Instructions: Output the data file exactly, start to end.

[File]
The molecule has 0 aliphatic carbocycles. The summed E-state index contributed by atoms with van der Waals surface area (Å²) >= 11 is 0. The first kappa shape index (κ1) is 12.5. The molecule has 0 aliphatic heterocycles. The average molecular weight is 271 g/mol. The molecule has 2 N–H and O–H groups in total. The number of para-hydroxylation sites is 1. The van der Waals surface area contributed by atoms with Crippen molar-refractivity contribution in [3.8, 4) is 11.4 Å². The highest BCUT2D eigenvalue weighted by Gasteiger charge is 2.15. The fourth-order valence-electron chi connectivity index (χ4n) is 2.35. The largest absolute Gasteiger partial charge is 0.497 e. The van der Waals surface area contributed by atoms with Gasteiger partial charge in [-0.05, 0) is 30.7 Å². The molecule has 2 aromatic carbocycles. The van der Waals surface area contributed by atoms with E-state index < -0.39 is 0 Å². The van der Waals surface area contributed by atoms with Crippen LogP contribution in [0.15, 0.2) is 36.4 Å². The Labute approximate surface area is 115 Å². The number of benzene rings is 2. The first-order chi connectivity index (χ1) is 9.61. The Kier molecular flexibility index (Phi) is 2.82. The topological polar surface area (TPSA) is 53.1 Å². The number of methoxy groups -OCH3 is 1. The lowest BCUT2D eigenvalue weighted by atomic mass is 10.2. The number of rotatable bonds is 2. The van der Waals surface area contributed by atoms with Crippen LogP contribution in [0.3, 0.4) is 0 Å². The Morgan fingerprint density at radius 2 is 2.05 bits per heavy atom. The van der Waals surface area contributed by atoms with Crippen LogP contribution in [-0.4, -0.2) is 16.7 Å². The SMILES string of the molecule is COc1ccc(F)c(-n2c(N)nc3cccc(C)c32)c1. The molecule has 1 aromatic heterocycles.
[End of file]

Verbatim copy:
The molecule has 0 aliphatic carbocycles. The summed E-state index contributed by atoms with van der Waals surface area (Å²) >= 11 is 0. The first kappa shape index (κ1) is 12.5. The molecule has 0 aliphatic heterocycles. The average molecular weight is 271 g/mol. The molecule has 2 N–H and O–H groups in total. The number of para-hydroxylation sites is 1. The van der Waals surface area contributed by atoms with Crippen molar-refractivity contribution in [3.8, 4) is 11.4 Å². The highest BCUT2D eigenvalue weighted by Gasteiger charge is 2.15. The fourth-order valence-electron chi connectivity index (χ4n) is 2.35. The largest absolute Gasteiger partial charge is 0.497 e. The van der Waals surface area contributed by atoms with Gasteiger partial charge in [-0.05, 0) is 30.7 Å². The molecule has 2 aromatic carbocycles. The van der Waals surface area contributed by atoms with E-state index < -0.39 is 0 Å². The van der Waals surface area contributed by atoms with Crippen LogP contribution in [0.15, 0.2) is 36.4 Å². The Labute approximate surface area is 115 Å². The number of benzene rings is 2. The first-order chi connectivity index (χ1) is 9.61. The Kier molecular flexibility index (Phi) is 2.82. The topological polar surface area (TPSA) is 53.1 Å². The number of methoxy groups -OCH3 is 1. The lowest BCUT2D eigenvalue weighted by atomic mass is 10.2. The number of rotatable bonds is 2. The van der Waals surface area contributed by atoms with Crippen LogP contribution in [0.3, 0.4) is 0 Å². The Morgan fingerprint density at radius 2 is 2.05 bits per heavy atom. The van der Waals surface area contributed by atoms with Crippen LogP contribution in [-0.4, -0.2) is 16.7 Å². The SMILES string of the molecule is COc1ccc(F)c(-n2c(N)nc3cccc(C)c32)c1. The molecule has 1 aromatic heterocycles.